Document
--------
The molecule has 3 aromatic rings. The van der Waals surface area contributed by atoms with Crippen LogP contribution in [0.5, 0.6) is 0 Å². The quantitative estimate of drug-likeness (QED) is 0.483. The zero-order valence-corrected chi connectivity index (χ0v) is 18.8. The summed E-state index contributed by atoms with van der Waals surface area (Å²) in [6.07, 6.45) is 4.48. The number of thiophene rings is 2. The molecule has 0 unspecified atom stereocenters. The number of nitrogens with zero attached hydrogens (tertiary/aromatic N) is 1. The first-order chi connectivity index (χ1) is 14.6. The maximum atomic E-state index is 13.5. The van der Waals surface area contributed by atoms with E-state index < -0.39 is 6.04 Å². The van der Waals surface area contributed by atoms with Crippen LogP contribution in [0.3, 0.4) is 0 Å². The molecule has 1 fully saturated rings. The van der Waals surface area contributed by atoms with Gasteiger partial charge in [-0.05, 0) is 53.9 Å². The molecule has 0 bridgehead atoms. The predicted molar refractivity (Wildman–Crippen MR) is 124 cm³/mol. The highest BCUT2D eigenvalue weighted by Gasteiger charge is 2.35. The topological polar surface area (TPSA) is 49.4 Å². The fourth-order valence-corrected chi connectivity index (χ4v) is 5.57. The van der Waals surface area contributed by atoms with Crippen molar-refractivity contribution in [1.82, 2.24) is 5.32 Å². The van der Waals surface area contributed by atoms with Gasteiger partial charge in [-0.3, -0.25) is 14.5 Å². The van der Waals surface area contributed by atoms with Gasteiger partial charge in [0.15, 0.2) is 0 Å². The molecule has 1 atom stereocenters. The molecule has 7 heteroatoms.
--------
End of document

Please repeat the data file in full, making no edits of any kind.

The molecule has 3 aromatic rings. The van der Waals surface area contributed by atoms with Crippen LogP contribution in [0.5, 0.6) is 0 Å². The quantitative estimate of drug-likeness (QED) is 0.483. The zero-order valence-corrected chi connectivity index (χ0v) is 18.8. The summed E-state index contributed by atoms with van der Waals surface area (Å²) in [6.07, 6.45) is 4.48. The number of thiophene rings is 2. The molecule has 0 unspecified atom stereocenters. The number of nitrogens with zero attached hydrogens (tertiary/aromatic N) is 1. The first-order chi connectivity index (χ1) is 14.6. The maximum atomic E-state index is 13.5. The van der Waals surface area contributed by atoms with E-state index < -0.39 is 6.04 Å². The van der Waals surface area contributed by atoms with Crippen LogP contribution in [0.3, 0.4) is 0 Å². The molecule has 1 fully saturated rings. The van der Waals surface area contributed by atoms with Gasteiger partial charge in [-0.05, 0) is 53.9 Å². The molecule has 0 bridgehead atoms. The predicted molar refractivity (Wildman–Crippen MR) is 124 cm³/mol. The highest BCUT2D eigenvalue weighted by Gasteiger charge is 2.35. The topological polar surface area (TPSA) is 49.4 Å². The fourth-order valence-corrected chi connectivity index (χ4v) is 5.57. The van der Waals surface area contributed by atoms with Crippen molar-refractivity contribution in [1.82, 2.24) is 5.32 Å². The van der Waals surface area contributed by atoms with Gasteiger partial charge in [-0.3, -0.25) is 14.5 Å². The van der Waals surface area contributed by atoms with Gasteiger partial charge in [0.15, 0.2) is 0 Å². The molecule has 1 atom stereocenters. The molecule has 7 heteroatoms.